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IKEv2 (Internet Key Exchange version 2) is a VPN encryption protocol that handles request and response actions. It makes sure the traffic is secure by establishing and handling the SA (Security Association) attribute within an authentication suite – usually IPSec since IKEv2 is basically based on it and built into it.
User-space daemons have easy access to mass storage containing configuration information, such as the IPsec endpoint addresses, keys and certificates, as required. Kernel modules, on the other hand, can process packets efficiently and with minimum overhead—which is important for performance reasons.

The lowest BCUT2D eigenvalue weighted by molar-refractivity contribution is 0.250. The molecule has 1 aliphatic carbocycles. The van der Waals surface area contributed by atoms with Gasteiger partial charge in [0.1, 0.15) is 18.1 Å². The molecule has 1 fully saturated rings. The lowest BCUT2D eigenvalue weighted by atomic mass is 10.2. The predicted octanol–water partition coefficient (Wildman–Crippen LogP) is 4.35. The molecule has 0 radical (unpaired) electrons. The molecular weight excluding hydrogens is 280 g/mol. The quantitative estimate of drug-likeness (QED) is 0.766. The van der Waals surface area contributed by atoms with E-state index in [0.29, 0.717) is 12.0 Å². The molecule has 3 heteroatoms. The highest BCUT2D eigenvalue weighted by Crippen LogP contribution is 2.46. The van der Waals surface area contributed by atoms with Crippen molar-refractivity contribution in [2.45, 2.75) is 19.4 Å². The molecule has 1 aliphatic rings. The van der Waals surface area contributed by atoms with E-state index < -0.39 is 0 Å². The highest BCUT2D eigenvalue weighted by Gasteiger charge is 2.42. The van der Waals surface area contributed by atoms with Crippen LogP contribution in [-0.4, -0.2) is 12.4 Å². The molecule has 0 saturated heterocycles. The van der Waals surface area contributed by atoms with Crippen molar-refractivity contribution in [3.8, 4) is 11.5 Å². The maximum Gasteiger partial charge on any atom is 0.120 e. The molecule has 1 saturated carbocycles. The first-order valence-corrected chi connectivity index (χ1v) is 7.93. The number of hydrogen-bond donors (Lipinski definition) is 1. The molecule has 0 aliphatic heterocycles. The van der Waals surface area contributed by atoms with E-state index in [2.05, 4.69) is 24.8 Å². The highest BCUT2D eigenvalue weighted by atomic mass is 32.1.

The IKE protocol uses UDP packets, usually on port 500, and generally requires 4–6 packets with 2–3 round trips to create an SA (security association) on both sides. The negotiated key material is then given to the IPsec stack. For instance, this could be an AES key, information identifying the IP endpoints and ports that are to be protected, as well as what type of IPsec tunnel has been created. The IPsec stack, in turn, intercepts the relevant IP packets if and where appropriate and performs encryption/decryption as required. Implementations vary on how the interception of the packets is done—for example, some use virtual devices, others take a slice out of the firewall, etc.